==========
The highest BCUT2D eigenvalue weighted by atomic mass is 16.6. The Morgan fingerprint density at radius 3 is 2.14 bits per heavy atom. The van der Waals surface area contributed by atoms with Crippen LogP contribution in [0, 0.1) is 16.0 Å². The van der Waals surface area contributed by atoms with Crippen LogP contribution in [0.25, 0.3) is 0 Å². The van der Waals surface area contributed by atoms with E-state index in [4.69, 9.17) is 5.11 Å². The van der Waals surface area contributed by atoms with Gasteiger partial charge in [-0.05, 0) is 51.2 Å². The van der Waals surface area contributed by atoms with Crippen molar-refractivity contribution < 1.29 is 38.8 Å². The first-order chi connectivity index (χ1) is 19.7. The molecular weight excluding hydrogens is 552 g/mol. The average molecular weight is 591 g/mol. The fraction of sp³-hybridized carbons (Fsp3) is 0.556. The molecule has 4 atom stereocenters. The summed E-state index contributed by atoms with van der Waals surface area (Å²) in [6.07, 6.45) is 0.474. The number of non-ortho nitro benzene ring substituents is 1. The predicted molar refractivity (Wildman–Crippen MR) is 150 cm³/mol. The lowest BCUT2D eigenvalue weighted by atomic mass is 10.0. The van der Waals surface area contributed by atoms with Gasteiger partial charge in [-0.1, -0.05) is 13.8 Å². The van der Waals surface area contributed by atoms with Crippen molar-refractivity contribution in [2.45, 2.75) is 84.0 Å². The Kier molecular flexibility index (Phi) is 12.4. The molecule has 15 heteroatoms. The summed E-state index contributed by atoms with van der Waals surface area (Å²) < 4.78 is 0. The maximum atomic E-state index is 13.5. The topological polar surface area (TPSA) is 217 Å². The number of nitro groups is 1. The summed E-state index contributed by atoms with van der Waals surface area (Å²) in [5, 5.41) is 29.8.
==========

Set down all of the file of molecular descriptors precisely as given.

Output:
The highest BCUT2D eigenvalue weighted by atomic mass is 16.6. The Morgan fingerprint density at radius 3 is 2.14 bits per heavy atom. The van der Waals surface area contributed by atoms with Crippen LogP contribution in [0, 0.1) is 16.0 Å². The van der Waals surface area contributed by atoms with Crippen LogP contribution in [0.25, 0.3) is 0 Å². The van der Waals surface area contributed by atoms with E-state index in [4.69, 9.17) is 5.11 Å². The van der Waals surface area contributed by atoms with Gasteiger partial charge in [-0.05, 0) is 51.2 Å². The van der Waals surface area contributed by atoms with Crippen molar-refractivity contribution < 1.29 is 38.8 Å². The first-order chi connectivity index (χ1) is 19.7. The molecular weight excluding hydrogens is 552 g/mol. The average molecular weight is 591 g/mol. The fraction of sp³-hybridized carbons (Fsp3) is 0.556. The molecule has 4 atom stereocenters. The summed E-state index contributed by atoms with van der Waals surface area (Å²) in [6.07, 6.45) is 0.474. The number of non-ortho nitro benzene ring substituents is 1. The predicted molar refractivity (Wildman–Crippen MR) is 150 cm³/mol. The lowest BCUT2D eigenvalue weighted by atomic mass is 10.0. The van der Waals surface area contributed by atoms with Gasteiger partial charge in [-0.1, -0.05) is 13.8 Å². The van der Waals surface area contributed by atoms with Crippen molar-refractivity contribution in [2.45, 2.75) is 84.0 Å². The Kier molecular flexibility index (Phi) is 12.4. The molecule has 15 heteroatoms. The summed E-state index contributed by atoms with van der Waals surface area (Å²) < 4.78 is 0. The maximum atomic E-state index is 13.5. The topological polar surface area (TPSA) is 217 Å². The number of nitro groups is 1. The summed E-state index contributed by atoms with van der Waals surface area (Å²) in [5, 5.41) is 29.8.